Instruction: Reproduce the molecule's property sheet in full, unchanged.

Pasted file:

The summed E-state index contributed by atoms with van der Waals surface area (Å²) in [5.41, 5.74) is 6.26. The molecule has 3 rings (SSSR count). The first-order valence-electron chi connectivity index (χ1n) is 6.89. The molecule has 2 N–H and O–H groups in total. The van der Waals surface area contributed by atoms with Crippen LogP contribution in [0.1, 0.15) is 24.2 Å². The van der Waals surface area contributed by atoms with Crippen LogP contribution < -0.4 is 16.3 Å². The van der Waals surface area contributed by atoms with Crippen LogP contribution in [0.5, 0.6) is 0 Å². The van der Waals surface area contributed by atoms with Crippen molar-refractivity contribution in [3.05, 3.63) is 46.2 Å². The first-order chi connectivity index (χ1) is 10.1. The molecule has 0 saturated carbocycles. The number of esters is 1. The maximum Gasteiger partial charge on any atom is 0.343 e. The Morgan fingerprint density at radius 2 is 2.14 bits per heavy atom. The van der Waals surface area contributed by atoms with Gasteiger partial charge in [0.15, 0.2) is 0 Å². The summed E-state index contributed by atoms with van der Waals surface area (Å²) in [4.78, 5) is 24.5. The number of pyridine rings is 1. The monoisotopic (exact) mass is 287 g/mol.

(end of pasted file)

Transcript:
The summed E-state index contributed by atoms with van der Waals surface area (Å²) in [5.41, 5.74) is 6.26. The molecule has 3 rings (SSSR count). The first-order valence-electron chi connectivity index (χ1n) is 6.89. The molecule has 2 N–H and O–H groups in total. The van der Waals surface area contributed by atoms with Crippen LogP contribution in [0.1, 0.15) is 24.2 Å². The van der Waals surface area contributed by atoms with Crippen LogP contribution < -0.4 is 16.3 Å². The van der Waals surface area contributed by atoms with Crippen LogP contribution in [0.5, 0.6) is 0 Å². The van der Waals surface area contributed by atoms with Crippen molar-refractivity contribution in [3.05, 3.63) is 46.2 Å². The first-order chi connectivity index (χ1) is 10.1. The molecule has 0 saturated carbocycles. The number of esters is 1. The maximum Gasteiger partial charge on any atom is 0.343 e. The Morgan fingerprint density at radius 2 is 2.14 bits per heavy atom. The van der Waals surface area contributed by atoms with Gasteiger partial charge in [0.15, 0.2) is 0 Å². The summed E-state index contributed by atoms with van der Waals surface area (Å²) in [4.78, 5) is 24.5. The number of pyridine rings is 1. The monoisotopic (exact) mass is 287 g/mol.